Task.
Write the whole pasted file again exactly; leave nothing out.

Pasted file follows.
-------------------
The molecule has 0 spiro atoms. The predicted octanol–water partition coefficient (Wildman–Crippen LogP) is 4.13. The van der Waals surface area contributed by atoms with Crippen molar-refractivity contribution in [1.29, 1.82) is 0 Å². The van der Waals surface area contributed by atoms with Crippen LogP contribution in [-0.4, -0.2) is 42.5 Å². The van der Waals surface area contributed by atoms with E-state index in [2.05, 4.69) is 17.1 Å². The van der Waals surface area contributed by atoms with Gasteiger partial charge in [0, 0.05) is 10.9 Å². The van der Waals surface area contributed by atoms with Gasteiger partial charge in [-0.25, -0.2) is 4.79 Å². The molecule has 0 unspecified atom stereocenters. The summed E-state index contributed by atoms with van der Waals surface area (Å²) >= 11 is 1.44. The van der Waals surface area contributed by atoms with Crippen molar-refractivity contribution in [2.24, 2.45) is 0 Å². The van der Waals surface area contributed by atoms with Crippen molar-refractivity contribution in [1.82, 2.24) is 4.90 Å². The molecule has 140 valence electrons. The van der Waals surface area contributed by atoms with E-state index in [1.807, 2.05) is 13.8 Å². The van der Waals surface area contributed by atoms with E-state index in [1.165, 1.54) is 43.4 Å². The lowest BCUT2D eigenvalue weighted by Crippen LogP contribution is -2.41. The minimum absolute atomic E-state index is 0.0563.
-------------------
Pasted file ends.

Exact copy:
The molecule has 0 spiro atoms. The predicted octanol–water partition coefficient (Wildman–Crippen LogP) is 4.13. The van der Waals surface area contributed by atoms with Crippen molar-refractivity contribution in [1.29, 1.82) is 0 Å². The van der Waals surface area contributed by atoms with Crippen LogP contribution in [-0.4, -0.2) is 42.5 Å². The van der Waals surface area contributed by atoms with E-state index in [2.05, 4.69) is 17.1 Å². The van der Waals surface area contributed by atoms with Gasteiger partial charge in [0, 0.05) is 10.9 Å². The van der Waals surface area contributed by atoms with Gasteiger partial charge in [-0.25, -0.2) is 4.79 Å². The molecule has 0 unspecified atom stereocenters. The summed E-state index contributed by atoms with van der Waals surface area (Å²) >= 11 is 1.44. The van der Waals surface area contributed by atoms with Crippen molar-refractivity contribution in [2.24, 2.45) is 0 Å². The van der Waals surface area contributed by atoms with Crippen molar-refractivity contribution in [1.82, 2.24) is 4.90 Å². The molecule has 140 valence electrons. The van der Waals surface area contributed by atoms with E-state index in [1.807, 2.05) is 13.8 Å². The van der Waals surface area contributed by atoms with E-state index in [1.165, 1.54) is 43.4 Å². The lowest BCUT2D eigenvalue weighted by Crippen LogP contribution is -2.41. The minimum absolute atomic E-state index is 0.0563.